10 countries a decade ago. In 2004, only Angola
and Zimbabwe experienced inflation above 20%. In
South Africa, inflation averaged 4.3% in 2004
(Note: this refers to consumer price inflation
less mortgage costs). In 2005, the IMF expected
South Africa's inflation to be 4.1%, well within
the South African Reserve Bank's target range of 3-
6%.

CURRENT ACCOUNT ANALYSES
------------------------

6. (U) The IMF expected oil producing countries to
log significant current account surpluses in 2005,
reaching 7.7% of GDP in 2005 from 2.3% in 2004.
The average external current account deficit of
oil-importing countries was projected to rise,
from 3.5% of GDP in 2004 to 4.3% in 2005, although
oil price pressure on current accounts would be
somewhat mitigated by international exchange rate
adjustments and rising commodity prices. In South
Africa, strong domestic demand should widen the
current account deficit by 0.5% to 3.7% of GDP in
2005. South Africa's current account deficit
should lessen in 2006.

RISK FACTORS
------------

7. (U) Nowak explained that the following five
risk factors could change IMF projections for
2006: 1) fragile political security in the Great
Lakes region and West Africa might not be
maintained; 2) lower commodity prices,
uncertainties in the oil markets, and higher than
expected oil prices could play havoc with current
account deficits; 3) weaker than expected growth
in more developed countries could impact SSA
exports; 4) regional droughts and other natural
disasters could be a problem; 5) the high
prevalence of HIV/AIDS could begin to affect the
prospect for economic growth in some countries.

FOREIGN ASSISTANCE
------------------

8. (U) Nowak noted that foreign assistance,
including debt relief to SSA, continued to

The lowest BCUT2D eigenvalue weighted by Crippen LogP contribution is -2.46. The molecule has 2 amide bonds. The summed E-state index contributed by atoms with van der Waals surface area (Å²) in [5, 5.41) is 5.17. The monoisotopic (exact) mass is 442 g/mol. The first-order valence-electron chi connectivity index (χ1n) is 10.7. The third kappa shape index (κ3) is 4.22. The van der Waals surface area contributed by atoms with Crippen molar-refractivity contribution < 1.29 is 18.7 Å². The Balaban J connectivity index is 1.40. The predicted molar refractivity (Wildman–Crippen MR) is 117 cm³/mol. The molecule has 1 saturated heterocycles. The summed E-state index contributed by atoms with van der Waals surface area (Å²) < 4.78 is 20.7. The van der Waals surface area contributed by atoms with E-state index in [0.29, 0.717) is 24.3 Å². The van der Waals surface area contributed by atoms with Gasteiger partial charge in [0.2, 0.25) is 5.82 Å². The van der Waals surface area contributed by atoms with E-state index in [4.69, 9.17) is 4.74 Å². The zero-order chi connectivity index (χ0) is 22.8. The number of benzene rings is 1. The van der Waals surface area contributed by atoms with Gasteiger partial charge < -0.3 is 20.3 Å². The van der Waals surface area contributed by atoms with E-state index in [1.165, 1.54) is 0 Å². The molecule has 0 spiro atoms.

increase. Excluding South Africa and Nigeria,
official grants as a share of GDP were projected
to increase to 3.2% of GDP in 2005, from 3.1% in
2004. The average external debt burden was
expected to continue declining as a share of GDP
as more countries receive debt relief under the
Heavily Indebted Poor Countries Initiative. Nowak
explained that increased development assistance
and the reduction in debt could enhance prospects
for regional growth and poverty reduction,
assuming that the right policies were implemented
to ensure that additional resources were used
efficiently.

INSTITUTIONS
------------

9. (U) According to Nowak, the existence of strong
institutions was an important determinant of long-
term growth. Nowak cited recent evidence that the
quality of political institutions fostered
political stability and in turn influenced the
quality of economic institutions and thus economic
performance. Research also showed that strong
institutions led to better IMF program
implementation. Nowak noted an improvement in the
overall quality of both economic and political
institutions in SSA.

REGIONAL TRADE AGREEMENTS
-------------------------

10. (U) Nowak observed that African policymakers
seemed to use Regional Trade Agreements (RTA) as a
substitute for broad-based trade reform. The
practice had resulted in an overlapping network of
30 RTA's that sometimes created contradicting
commitments. So far, African RTAs had little
significant impact on Africa's export performance
with the rest of the world. The continent's share
in global trade had declined from about 4% in the
1970's to about 2% today. Furthermore, African
RTAs had failed to increase Africa's international
competitiveness or attract foreign direct
investment to the region. Nowak though that this
was because the benefits of RTAs had been limited
by high trade barriers, small market size, poor
transport infrastructure, high border-crossing
costs, and inadequate efforts to facilitate trade.
Nowak suggested that African countries rationalize
their RTA membership.

CHALLENGES
----------

11. (U) Nowak emphasized that the most challenging
question facing SSA was how to accelerate economic
growth and reduce poverty. An analysis by the IMF
suggested a strong correlation between economic
growth and sound economic policies, a focus on
exports, the ability to attract investment,
relative trade liberalization, as well as
political liberalization. The World Bank's 2006
World Development Report highlighted that reducing
the costs of doing business and lowering policy-
related risks and barriers to competition were
central to improving the developing country
investment climates. Nowak added that the report
listed 20 countries with the most difficult
investment climates in the world, 16 of which were
located in SSA.

TEITELBAUM